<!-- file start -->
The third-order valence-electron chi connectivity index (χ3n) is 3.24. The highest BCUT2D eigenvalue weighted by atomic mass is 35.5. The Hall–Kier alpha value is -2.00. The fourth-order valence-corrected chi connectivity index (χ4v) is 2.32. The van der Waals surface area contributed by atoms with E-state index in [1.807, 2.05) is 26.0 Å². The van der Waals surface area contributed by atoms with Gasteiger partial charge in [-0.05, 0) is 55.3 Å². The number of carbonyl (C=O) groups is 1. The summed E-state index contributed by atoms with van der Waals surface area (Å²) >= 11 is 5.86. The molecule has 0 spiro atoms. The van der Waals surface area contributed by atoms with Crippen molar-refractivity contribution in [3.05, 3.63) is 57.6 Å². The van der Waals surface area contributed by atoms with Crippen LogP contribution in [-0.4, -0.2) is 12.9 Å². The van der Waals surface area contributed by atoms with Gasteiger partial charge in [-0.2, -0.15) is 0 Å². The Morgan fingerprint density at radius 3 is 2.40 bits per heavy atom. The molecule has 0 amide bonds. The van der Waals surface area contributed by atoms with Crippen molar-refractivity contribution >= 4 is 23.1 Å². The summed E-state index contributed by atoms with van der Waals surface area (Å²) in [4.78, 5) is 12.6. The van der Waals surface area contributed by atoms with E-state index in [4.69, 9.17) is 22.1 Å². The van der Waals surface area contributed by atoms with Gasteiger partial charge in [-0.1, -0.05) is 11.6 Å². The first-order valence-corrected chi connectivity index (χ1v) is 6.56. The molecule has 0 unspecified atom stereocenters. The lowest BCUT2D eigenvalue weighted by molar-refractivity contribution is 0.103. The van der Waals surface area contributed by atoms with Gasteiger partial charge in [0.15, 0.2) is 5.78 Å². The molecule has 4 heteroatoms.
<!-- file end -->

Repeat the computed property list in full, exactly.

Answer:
The third-order valence-electron chi connectivity index (χ3n) is 3.24. The highest BCUT2D eigenvalue weighted by atomic mass is 35.5. The Hall–Kier alpha value is -2.00. The fourth-order valence-corrected chi connectivity index (χ4v) is 2.32. The van der Waals surface area contributed by atoms with E-state index in [1.807, 2.05) is 26.0 Å². The van der Waals surface area contributed by atoms with Gasteiger partial charge in [-0.05, 0) is 55.3 Å². The number of carbonyl (C=O) groups is 1. The summed E-state index contributed by atoms with van der Waals surface area (Å²) >= 11 is 5.86. The molecule has 0 spiro atoms. The van der Waals surface area contributed by atoms with Crippen molar-refractivity contribution in [3.05, 3.63) is 57.6 Å². The van der Waals surface area contributed by atoms with Crippen LogP contribution in [-0.4, -0.2) is 12.9 Å². The van der Waals surface area contributed by atoms with Gasteiger partial charge in [-0.2, -0.15) is 0 Å². The Morgan fingerprint density at radius 3 is 2.40 bits per heavy atom. The molecule has 0 amide bonds. The van der Waals surface area contributed by atoms with Crippen molar-refractivity contribution >= 4 is 23.1 Å². The summed E-state index contributed by atoms with van der Waals surface area (Å²) in [4.78, 5) is 12.6. The van der Waals surface area contributed by atoms with E-state index in [4.69, 9.17) is 22.1 Å². The van der Waals surface area contributed by atoms with Gasteiger partial charge in [-0.1, -0.05) is 11.6 Å². The first-order valence-corrected chi connectivity index (χ1v) is 6.56. The molecule has 0 unspecified atom stereocenters. The lowest BCUT2D eigenvalue weighted by molar-refractivity contribution is 0.103. The van der Waals surface area contributed by atoms with Gasteiger partial charge in [0.15, 0.2) is 5.78 Å². The molecule has 4 heteroatoms.